I've met just one too many people with the new macho-sport mentality. These fanatics are men and women who can run farther, ski better, swim faster, bicycle longer, serve harder -- and are dying to prove it.
My first exposure to this new attitude came the day an old college girlfriend decided to teach me how to play tennis.
There I stood on the court, wearing a Camp Ken-Etta-Wa-Pec T-shirt, a pair of cut-off Levi's and a Philadelphia Phillies baseball cap. I was prepared to enjoy myself. She almost died of embarrassment. "The first thing you have to do is learn how to dress properly," she said.
After running off to a tennis boutique and paying good money for things like a Rosie Casals plutonium racket, Bjorn Borg gut strings, John Newcombe tennis shorts, Martina Navratilova socks, Ilie Nastase tennis balls, a Jimmy Connors headband and Billie Jean King all-pro tennis shoes, my girlfriend finally decided that I was ready to learn the game.
Back on the court -- where I felt like a walking identity crisis wearing clothing stamped with everyone's name but my own -- we started to hit the ball back and forth, and I was actually enjoying myself. Then the game turned ugly. My charming teacher started to play like a vicious killer, hitting shots I couldn't possibly return, apparently getting some kind of deranged satisfaction from running me ragged.
After 25 minutes had passed without my returning a single ball, I decided to announce my retirement from the professional circuit. And I dismised it -- and her -- from my mind.
Unfortunately, I had a similar experience with a skiing macho. You know the type. The tall blond guy who sits around the ski lodge like an aging side of beef, telling stories about the time he skied out of an avalanche in Colorado and managed not to spill any beer.
Against my better judgment, I decided to let such a man get me out on the slopes. Once again, we started with the proper gear: the right bindings, poles, mittens, boots, after-shave and goggles. When my friend showed up wearing a ski cap emblazoned "Head" I figured it didn't speak too well of his overall intelligence that he had to label his extremities. I also figured that I could probably make a fortune selling "Foot" boots.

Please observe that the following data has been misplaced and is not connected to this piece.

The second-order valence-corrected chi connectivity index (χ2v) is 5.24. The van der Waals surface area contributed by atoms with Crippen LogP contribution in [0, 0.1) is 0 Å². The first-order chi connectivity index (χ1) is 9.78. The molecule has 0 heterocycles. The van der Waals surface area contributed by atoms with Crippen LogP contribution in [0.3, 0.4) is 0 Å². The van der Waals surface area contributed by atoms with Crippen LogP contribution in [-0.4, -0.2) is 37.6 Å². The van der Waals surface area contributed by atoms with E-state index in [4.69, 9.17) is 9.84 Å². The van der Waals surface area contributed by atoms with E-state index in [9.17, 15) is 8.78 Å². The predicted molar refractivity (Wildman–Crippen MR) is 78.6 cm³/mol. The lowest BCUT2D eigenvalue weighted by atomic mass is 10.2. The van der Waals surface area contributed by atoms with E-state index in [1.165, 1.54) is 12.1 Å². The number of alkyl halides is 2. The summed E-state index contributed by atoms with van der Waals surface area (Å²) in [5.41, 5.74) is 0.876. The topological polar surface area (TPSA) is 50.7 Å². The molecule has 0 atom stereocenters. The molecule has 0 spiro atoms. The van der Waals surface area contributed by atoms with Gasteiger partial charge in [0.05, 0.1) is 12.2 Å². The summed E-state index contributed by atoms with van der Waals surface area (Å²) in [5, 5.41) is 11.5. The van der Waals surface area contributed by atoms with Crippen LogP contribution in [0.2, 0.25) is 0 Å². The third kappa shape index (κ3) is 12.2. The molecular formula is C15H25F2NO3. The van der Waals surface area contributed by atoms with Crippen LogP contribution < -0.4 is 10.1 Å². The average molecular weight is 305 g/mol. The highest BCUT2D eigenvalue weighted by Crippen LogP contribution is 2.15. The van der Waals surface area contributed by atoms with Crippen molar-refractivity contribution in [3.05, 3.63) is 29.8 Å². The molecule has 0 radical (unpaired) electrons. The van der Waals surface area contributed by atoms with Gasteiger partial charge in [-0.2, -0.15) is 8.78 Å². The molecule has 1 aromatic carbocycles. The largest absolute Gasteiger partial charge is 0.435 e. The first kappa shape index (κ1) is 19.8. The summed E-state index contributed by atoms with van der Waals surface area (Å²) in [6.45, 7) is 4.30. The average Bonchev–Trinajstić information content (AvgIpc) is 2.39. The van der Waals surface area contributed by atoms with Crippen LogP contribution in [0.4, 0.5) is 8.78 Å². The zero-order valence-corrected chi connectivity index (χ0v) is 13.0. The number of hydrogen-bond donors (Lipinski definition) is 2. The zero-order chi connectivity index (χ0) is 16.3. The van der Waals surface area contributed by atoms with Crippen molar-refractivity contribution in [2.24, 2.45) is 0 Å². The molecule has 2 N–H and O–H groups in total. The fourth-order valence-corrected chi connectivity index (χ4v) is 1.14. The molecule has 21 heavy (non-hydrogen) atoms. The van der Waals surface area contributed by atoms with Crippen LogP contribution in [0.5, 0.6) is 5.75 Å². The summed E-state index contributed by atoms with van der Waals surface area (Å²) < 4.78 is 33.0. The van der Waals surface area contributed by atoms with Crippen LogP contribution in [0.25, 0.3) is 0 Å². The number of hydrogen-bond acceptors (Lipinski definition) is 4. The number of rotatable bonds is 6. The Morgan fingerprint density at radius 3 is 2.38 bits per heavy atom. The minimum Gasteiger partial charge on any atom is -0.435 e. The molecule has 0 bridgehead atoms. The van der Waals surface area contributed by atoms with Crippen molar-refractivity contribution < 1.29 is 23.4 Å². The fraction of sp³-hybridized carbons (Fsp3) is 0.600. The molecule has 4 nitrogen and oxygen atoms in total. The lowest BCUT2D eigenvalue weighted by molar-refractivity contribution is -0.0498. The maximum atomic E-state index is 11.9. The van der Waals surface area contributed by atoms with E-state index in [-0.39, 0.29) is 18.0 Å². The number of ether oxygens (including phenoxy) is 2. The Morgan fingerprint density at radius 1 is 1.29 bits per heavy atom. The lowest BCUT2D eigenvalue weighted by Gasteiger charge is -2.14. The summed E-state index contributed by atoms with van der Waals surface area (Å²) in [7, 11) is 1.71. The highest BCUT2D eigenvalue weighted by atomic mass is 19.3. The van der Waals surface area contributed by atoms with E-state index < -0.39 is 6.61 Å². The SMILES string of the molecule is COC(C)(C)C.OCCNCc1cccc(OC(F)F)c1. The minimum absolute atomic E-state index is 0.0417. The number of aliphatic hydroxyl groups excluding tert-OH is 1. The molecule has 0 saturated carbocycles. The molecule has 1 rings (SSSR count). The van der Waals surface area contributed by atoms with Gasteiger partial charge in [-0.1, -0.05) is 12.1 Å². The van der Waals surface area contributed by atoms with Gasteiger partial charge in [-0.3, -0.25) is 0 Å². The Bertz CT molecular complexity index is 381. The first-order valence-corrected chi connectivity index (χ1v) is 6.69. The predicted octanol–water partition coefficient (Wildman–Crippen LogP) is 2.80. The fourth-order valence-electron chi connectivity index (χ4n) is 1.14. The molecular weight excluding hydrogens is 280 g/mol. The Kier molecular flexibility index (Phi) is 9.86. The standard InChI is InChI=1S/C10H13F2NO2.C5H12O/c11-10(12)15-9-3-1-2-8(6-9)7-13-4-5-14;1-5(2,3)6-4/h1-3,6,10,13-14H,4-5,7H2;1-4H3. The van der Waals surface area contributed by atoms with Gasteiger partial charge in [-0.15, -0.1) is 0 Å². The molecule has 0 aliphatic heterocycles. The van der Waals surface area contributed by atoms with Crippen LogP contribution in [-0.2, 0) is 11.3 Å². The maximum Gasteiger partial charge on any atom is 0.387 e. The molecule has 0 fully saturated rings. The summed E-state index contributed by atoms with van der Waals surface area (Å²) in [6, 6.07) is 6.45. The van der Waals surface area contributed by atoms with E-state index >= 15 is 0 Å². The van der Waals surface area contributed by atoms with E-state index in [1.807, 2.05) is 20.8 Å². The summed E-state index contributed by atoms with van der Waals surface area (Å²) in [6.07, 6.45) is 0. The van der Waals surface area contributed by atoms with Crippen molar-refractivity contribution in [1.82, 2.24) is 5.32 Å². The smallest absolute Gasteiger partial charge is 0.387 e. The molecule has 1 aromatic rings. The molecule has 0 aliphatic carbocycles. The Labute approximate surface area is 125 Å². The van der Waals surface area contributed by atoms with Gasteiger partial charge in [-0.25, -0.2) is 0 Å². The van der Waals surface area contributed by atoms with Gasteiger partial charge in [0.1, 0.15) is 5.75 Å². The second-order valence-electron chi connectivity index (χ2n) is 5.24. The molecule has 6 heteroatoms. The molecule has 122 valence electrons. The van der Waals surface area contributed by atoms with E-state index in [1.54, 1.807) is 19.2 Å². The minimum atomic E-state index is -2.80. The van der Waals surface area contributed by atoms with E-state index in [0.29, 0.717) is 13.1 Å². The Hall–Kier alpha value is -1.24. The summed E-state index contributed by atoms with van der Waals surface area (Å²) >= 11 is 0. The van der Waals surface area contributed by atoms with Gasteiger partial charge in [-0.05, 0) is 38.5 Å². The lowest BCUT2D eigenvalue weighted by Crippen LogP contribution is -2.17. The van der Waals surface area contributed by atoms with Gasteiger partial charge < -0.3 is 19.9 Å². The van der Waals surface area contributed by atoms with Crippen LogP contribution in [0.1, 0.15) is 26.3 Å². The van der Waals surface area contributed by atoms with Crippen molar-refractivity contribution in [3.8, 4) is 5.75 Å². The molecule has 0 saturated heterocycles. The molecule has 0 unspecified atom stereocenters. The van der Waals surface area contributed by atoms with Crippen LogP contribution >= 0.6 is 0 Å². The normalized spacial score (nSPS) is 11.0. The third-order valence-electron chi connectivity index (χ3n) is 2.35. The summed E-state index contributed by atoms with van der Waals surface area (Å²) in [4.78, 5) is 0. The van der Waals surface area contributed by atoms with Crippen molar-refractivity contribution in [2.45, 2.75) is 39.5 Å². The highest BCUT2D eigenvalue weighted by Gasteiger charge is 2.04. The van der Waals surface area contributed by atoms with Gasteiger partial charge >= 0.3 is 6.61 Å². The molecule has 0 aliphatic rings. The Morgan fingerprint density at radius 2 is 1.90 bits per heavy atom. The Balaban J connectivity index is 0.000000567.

We go to the top of the mountain, and my ski instructor was off down the trail two seconds later at high speed. "How do I get down from here?" I shouted.
"Watch," was all he replied from halfway down the slope.
Before he disappeared, I was treated to his imitations of Jean-Claude Killy; he was teaching me by doing things so complicated that even the Olympic Committee would have been impressed. I did the only sane thing and taught myself how to ski.
I haven't seen that friend lately, either. I've considered fixing him up with the woman who taught me how to play tennis. They'd be the perfect couple.
No matter what athletic activity I've taken up, I've encountered extremists. Or, like my experience with tennis, I'd have a friend offer to teach me how to play some new sport, only to learn that his real motivation was to boost his ego by blowing me away.
What possesses people to act like sports machos? What turns my best friends into homicidal killers on the tennis court? Why can't people be content to have a good time?
I can understand why someone like Pete Rose with a multi-million-dollar baseball contract might decide to take baseball more seriously than I; why Tom Watson might be more serious about his gold game. But why is it that since age 6, all of my gym coaches (and many of my friends) have done everything possible to prevent sports from being fun?
More important than how it all started, however, is how to recognize and protect yourself from sports machos. The signs are 1) a need to own the latest status athletic gear; 2) the ability to turn any contest into a death-grip fight to the finish; 3) a decided preference for Gatorade; 4) frequent references to how much pain you can endure, as in "I think 100-degree weather is the best for marathon running"; 5) a sincere belief that "I'm holier than you because I'm in better shape than you"; and 6) a habit of describing how jogging, bicycling, yoga, rowing, hiking or even javelin-throwing cured their marital crisis, career problems or leaky faucets.
My own first tendency in dealing with these people is to punch them in the nose, but I did come across something more subtle recently. Laurence Korwin, author of "You Can Be Good at Sports!", urges counter-attack.
Next time one of those lumbering mounds of self-assurance (male or female) comes over at a party and says something like, "I run 37 miles a day before breakfast," Korwin suggests you counter with something like, "That's nothing. I hear the Taramara Indians run 100 hundred miles a day. Without shoes. Care for some cheese dip?"
Next time an endurance macho grabs you -- the kind who shuns air transportation and swims to England instead -- you're bound to hear something like, "It's no good unless you push yourself past the pain threshold. Then it feels great." Counter with: "Why not stay home and pound nails with your hands? Or maybe beat your head against the wall. That way you don't even have to leave the house."
But I prefer to be a little more direct. I repeat, frequently, the line I used to my tennis racket-wielding ex-girlfriend: "You have a great backhand. But your mind needs some work."